Business

Kansas commits $304M to chip plant to lure federal funds

Kansas plans to give $304 million in taxpayer-funded incentives to a semiconductor company in its largest city to build a huge new factory, but the project won't go forward without funds the U.S. government has promised for ...

Electronics & Semiconductors

Two technical breakthroughs make high-quality 2D materials possible

Researchers have been looking to replace silicon in electronics with materials that provide a higher performance and lower power consumption while also having scalability. An international team is addressing that need by ...

Electronics & Semiconductors

Developing thermally evaporated environment-friendly semiconductors

Semiconductors are indispensable products in our lives, used in everything from smartphones and computers to vehicles. However, their development increasingly poses a problem: as semiconductors improve in terms of function ...

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Semiconductor

A semiconductor is a material that has a resistivity value between that of a conductor and an insulator. The conductivity of a semiconductor material can be varied under an external electrical field. Devices made from semiconductor materials are the foundation of modern electronics, including radio, computers, telephones, and many other devices. Semiconductor devices include the transistor, solar cells, many kinds of diodes including the light-emitting diode, the silicon controlled rectifier, and digital and analog integrated circuits. Solar photovoltaic panels are large semiconductor devices that directly convert light energy into electrical energy. In a metallic conductor, current is carried by the flow of electrons. In semiconductors, current can be carried either by the flow of electrons or by the flow of positively-charged "holes" in the electron structure of the material.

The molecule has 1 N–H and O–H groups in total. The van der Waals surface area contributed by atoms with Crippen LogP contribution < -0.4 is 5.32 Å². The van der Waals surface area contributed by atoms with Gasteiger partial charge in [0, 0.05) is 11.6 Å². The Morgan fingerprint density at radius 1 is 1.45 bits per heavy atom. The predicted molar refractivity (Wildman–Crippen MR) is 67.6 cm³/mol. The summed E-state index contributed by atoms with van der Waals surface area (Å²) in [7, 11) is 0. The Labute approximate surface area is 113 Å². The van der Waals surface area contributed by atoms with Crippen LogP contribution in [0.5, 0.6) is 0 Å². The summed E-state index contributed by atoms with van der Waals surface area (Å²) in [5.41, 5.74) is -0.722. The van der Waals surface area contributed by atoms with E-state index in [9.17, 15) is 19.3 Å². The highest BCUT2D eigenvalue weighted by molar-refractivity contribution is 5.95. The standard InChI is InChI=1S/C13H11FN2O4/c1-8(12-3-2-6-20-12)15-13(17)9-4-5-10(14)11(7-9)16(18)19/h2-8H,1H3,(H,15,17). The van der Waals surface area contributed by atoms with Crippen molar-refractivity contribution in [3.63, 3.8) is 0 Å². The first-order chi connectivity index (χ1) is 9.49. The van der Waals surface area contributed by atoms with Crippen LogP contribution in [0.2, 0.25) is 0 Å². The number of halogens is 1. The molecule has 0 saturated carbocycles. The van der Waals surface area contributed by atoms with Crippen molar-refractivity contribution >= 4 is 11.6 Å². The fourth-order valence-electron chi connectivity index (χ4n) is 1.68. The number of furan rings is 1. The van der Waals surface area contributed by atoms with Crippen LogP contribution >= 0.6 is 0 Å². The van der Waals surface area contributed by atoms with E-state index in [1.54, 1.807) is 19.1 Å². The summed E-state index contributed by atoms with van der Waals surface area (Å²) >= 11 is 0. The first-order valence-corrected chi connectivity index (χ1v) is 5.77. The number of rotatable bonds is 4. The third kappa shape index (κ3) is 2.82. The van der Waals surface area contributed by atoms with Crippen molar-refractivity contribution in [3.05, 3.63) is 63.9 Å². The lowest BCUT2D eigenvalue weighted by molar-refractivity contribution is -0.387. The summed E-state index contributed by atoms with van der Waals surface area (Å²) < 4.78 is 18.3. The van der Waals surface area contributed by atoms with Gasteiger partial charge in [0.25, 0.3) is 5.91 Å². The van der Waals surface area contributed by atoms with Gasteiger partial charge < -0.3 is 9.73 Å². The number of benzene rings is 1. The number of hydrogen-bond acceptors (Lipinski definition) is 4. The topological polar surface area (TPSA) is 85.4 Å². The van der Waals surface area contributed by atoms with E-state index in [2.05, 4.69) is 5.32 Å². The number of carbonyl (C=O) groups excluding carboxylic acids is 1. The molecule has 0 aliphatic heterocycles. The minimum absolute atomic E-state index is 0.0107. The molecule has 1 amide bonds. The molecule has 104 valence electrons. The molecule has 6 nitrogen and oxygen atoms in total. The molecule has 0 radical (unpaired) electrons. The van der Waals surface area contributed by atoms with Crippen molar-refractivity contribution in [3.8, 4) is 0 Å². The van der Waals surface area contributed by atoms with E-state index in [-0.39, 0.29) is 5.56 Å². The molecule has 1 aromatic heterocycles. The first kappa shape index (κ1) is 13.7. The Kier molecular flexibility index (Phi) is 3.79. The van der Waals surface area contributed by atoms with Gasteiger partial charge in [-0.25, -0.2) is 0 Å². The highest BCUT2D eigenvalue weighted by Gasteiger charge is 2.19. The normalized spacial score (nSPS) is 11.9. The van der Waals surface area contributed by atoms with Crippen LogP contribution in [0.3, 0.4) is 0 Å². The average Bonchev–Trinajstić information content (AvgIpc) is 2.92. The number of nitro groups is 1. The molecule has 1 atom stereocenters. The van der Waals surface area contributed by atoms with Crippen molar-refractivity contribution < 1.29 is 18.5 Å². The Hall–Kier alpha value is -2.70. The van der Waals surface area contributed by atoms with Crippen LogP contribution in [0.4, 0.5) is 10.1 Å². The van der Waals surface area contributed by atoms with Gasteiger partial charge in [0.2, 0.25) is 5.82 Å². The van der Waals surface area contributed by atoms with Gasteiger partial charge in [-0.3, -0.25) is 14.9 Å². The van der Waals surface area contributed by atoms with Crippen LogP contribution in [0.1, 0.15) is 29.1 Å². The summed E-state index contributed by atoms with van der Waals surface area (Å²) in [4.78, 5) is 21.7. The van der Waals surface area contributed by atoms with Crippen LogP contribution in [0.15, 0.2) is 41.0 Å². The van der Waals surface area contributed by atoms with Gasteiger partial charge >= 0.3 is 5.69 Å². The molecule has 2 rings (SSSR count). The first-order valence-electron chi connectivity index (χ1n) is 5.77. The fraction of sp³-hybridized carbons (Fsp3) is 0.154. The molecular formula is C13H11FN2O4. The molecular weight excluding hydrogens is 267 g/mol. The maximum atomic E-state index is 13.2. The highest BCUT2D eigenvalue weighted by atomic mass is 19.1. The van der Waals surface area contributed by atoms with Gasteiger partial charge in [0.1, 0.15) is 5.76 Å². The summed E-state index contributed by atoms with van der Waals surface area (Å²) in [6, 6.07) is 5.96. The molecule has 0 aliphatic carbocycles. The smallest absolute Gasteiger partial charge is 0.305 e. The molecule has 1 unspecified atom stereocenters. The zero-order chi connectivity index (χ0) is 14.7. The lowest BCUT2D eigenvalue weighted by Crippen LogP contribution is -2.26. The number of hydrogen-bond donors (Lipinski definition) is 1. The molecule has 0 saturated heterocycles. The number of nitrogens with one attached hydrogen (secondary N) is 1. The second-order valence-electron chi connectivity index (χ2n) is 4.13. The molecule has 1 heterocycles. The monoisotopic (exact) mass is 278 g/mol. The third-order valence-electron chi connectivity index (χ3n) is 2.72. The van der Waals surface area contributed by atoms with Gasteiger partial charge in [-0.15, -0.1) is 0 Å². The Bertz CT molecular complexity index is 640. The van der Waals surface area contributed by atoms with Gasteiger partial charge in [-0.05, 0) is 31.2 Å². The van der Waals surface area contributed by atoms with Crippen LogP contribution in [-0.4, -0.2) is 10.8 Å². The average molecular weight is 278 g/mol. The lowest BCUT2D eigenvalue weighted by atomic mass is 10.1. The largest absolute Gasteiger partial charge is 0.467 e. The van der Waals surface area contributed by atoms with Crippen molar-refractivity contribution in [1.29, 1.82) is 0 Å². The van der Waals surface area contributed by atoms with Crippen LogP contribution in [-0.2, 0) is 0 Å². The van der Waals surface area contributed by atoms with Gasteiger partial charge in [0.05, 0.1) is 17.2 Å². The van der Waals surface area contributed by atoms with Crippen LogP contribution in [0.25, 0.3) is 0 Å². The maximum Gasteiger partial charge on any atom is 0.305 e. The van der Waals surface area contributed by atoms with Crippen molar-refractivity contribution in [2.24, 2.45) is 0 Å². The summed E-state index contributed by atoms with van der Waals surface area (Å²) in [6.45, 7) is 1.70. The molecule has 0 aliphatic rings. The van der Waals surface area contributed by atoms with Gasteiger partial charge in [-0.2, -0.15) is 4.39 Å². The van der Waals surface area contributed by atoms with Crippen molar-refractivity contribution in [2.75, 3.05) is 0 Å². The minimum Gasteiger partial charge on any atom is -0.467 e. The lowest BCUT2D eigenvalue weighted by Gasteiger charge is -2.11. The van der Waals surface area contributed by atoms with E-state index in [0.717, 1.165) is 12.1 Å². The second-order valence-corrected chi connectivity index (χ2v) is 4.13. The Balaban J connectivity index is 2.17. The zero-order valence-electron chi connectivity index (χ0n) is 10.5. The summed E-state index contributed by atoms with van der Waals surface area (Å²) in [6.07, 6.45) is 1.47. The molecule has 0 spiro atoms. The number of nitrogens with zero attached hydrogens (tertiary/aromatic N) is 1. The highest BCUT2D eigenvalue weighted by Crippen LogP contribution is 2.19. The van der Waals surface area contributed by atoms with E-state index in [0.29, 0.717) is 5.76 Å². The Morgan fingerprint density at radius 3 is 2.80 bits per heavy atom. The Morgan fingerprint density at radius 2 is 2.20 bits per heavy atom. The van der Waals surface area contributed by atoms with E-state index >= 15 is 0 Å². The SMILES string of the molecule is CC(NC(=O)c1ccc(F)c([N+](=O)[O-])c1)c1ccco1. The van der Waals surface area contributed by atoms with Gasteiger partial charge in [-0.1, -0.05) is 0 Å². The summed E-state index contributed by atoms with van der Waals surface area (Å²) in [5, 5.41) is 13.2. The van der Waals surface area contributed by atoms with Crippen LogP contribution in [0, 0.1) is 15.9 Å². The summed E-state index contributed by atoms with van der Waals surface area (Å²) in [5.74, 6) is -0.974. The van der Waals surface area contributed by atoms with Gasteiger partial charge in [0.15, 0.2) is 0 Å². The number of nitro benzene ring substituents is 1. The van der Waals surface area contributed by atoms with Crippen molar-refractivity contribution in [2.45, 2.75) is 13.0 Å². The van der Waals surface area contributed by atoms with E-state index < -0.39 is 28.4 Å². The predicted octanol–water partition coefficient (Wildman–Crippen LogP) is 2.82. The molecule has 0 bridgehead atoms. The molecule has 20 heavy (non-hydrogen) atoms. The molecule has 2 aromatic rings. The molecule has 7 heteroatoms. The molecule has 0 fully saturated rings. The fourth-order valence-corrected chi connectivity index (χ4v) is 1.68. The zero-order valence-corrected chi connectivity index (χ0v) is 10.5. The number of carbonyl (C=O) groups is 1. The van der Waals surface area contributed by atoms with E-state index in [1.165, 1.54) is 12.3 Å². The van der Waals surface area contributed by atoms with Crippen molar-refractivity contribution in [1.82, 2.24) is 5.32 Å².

Silicon is used to create most semiconductors commercially. Dozens of other materials are used, including germanium, gallium arsenide, and silicon carbide. A pure semiconductor is often called an “intrinsic” semiconductor. The conductivity, or ability to conduct, of semiconductor material can be drastically changed by adding other elements, called “impurities” to the melted intrinsic material and then allowing the melt to solidify into a new and different crystal. This process is called "doping".

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